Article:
The Leadership Development Team
Stern’s Leadership Development Program was founded in 2009 to address a growing need to provide personalized, experiential leadership training for students across a range of industries. A focus on experiential learning and individual attention helps students hone key skills and develop their leadership style. For more information on individual programs visit our Stern webpage.
Connie Kim, Director, Leadership Development
Connie oversees Leadership Development and its program (LDP), which is a comprehensive, applied and personal leadership development curriculum that empowers Stern MBA students to evolve into effective and mindful leaders. In this role, she is responsible for developing the strategy, partnering with Stern faculty and administration, strengthening corporate relationships, and mentoring and coaching MBA students.
Prior to joining NYU Stern, Connie was a strategic leader within Thomson Reuters’ talent management group, overseeing its global MBA leadership development program, where she refined the program to further enable business success and expanded it into China, India and Argentina. Previously, Connie was a senior leveraged finance banker at Société Generale and Citigroup for most of her banking career, and, an equity research junior analyst at Lehman Brothers and financial analyst at the Federal Reserve Bank of New York prior to attending business school.
Connie holds a BS in Business Administration from Boston University and an MBA from Cornell University. In her free time, Connie loves practicing yoga, traveling to places that are best explored with a backpack and tasting various cuisines and wines from around the world.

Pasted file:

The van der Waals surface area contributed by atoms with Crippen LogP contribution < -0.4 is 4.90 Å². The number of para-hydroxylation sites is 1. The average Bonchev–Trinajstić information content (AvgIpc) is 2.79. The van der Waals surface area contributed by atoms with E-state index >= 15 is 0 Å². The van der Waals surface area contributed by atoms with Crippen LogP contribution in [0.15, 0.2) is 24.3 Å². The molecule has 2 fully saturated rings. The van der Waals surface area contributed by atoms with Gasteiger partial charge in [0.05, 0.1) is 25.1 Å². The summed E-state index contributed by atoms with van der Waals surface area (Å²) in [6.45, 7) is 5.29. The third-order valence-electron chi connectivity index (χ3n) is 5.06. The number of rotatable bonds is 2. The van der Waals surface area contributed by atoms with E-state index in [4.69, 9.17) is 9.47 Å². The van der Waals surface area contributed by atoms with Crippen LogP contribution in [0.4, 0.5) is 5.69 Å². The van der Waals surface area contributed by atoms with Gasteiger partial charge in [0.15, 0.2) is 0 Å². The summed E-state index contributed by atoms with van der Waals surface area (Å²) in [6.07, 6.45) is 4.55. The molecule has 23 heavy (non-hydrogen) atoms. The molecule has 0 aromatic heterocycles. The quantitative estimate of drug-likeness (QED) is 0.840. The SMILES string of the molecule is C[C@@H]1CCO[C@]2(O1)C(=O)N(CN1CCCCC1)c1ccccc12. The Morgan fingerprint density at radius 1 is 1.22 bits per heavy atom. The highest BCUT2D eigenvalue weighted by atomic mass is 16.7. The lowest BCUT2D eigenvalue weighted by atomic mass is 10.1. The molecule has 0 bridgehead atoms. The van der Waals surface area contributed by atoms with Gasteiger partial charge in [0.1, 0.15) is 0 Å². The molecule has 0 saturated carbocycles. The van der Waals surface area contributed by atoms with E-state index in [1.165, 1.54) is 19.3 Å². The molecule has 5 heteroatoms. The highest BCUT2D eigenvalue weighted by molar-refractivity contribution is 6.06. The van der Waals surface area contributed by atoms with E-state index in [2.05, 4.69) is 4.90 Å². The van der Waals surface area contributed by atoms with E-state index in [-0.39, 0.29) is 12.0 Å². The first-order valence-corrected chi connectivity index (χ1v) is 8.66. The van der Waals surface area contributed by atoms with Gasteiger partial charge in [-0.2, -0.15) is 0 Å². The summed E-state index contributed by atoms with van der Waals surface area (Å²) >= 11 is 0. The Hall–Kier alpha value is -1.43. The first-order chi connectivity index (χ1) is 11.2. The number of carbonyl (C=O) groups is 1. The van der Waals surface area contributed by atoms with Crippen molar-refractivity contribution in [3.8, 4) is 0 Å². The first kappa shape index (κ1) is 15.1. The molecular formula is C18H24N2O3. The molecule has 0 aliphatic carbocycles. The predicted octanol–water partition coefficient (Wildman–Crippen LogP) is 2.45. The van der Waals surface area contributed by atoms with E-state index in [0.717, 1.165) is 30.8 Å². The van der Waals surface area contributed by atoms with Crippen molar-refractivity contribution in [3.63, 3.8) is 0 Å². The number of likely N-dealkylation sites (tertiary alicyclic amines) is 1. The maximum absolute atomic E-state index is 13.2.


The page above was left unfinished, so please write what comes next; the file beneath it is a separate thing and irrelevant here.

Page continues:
Julia Bouley, Program Coordinator, Leadership Development
Julia coordinates and institutes logistical aspects of large and small-scale programming for the Leadership Development Program, such as workshops, trainings and leadership coaching. She also manages the NYU Stern Leadership Development blog, including blog maintenance, postings and resource updates. Prior to this role, she managed functions of the NYU Stern On-Campus Recruitment program, educating employers and students of the Office of Career Development’s recruitment initiatives and career opportunities. Before joining NYU Stern, Julia worked in the US Peace Corps in Rwanda as a community planner and French and English teacher.
Julia holds a BA in International Relations and French Language from the State University of New York at Geneseo and is currently pursuing her Masters of Public Administration (MPA) in Public and Nonprofit Management and Policy at NYU’s Robert F. Wagner Graduate School of Public Service.
In her free time, Julia likes to explore Brooklyn, climb mountains and peruse open-air markets all over the world.
LDP Advisory Council
Steven Blader received his B.A. in Psychology from the University of Pennsylvania (1994) and his Ph.D. in Social Psychology from New York University (2002). His research identifies the organizational conditions that motivate employee performance by addressing employees’ social and relational concerns in the workplace. His work focuses on understanding how employees assess their social and relational standing in their work organizations, and the influence of those judgments on their behavior at work. He is currently investigating these issues by examining employee perceptions of the fairness they experience at work, their judgments about status in their organizational lives, and the extent to which their work organizations constitute an important part of how they think and feel about themselves.